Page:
Systematic Investigation of Polyurethane Biomaterial Surface Roughness on Human Immune Responses in vitro

Systematic Investigation of Polyurethane Biomaterial Surface Roughness on Human Immune Responses in vitro
Sören Segan, Meike Jakobi, Paree Khokhani, Sascha Klimosch, Florian Billing, Markus Schneider, Dagmar Martin, Ute Metzger, Antje Biesemeier, Xin Xiong, Ashutosh Mukherjee , Heiko Steuer
Volume 2020 |Article ID 3481549 | 15 pages | https://doi.org/10.1155/2020/3481549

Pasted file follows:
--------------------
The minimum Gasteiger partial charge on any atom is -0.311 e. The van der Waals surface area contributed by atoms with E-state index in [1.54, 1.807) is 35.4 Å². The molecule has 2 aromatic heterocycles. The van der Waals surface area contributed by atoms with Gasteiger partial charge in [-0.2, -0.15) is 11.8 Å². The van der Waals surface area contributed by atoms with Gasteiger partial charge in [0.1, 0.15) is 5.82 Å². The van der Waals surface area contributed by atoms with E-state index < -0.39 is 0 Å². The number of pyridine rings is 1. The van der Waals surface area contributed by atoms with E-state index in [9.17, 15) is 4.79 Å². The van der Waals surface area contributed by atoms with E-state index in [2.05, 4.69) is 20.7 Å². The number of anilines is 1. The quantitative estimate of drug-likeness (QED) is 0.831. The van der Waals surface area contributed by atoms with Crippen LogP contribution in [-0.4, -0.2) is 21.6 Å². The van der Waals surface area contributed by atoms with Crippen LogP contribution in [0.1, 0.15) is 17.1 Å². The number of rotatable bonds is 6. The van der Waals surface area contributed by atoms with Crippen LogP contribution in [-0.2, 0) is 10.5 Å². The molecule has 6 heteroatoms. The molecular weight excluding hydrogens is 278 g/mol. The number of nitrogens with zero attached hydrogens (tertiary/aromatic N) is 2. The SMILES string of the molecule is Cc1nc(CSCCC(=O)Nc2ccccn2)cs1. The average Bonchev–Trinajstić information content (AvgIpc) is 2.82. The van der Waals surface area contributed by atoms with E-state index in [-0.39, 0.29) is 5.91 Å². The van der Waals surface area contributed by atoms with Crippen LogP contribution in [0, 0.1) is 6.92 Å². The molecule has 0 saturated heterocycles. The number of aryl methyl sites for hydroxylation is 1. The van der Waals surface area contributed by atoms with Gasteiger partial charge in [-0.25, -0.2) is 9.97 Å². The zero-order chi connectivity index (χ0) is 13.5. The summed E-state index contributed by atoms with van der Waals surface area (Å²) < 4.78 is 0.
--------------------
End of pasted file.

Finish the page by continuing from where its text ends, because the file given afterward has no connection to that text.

It has been widely shown that biomaterial surface topography can modulate host immune response, but a fundamental understanding of how different topographies contribute to pro-inflammatory or anti-inflammatory responses is still lacking. To investigate the impact of surface topography on immune response, we undertook a systematic approach by analyzing immune response to eight grades of medical grade polyurethane of increasing surface roughness in three in vitro models of the human immune system. Polyurethane specimens were produced with defined roughness values by injection molding according to the VDI 3400 industrial standard. Specimens ranged from 0.1 μm to 18 μm in average roughness (Ra), which was confirmed by confocal scanning microscopy. Immunological responses were assessed with THP-1-derived macrophages, human peripheral blood mononuclear cells (PBMCs), and whole blood following culture on polyurethane specimens. As shown by the release of pro-inflammatory and anti-inflammatory cytokines in all three models, a mild immune response to polyurethane was observed, however, this was not associated with the degree of surface roughness. Likewise, the cell morphology (cell spreading, circularity, and elongation) in THP-1-derived macrophages and the expression of CD molecules in the PBMC model on T cells (HLA-DR and CD16), NK cells (HLA-DR), and monocytes (HLA-DR, CD16, CD86, and CD163) showed no influence of surface roughness. In summary, this study shows that modifying surface roughness in the micrometer range on polyurethane has no impact on the pro-inflammatory immune response. Therefore, we propose that such modifications do not affect the immunocompatibility of polyurethane, thereby supporting the notion of polyurethane as a biocompatible material.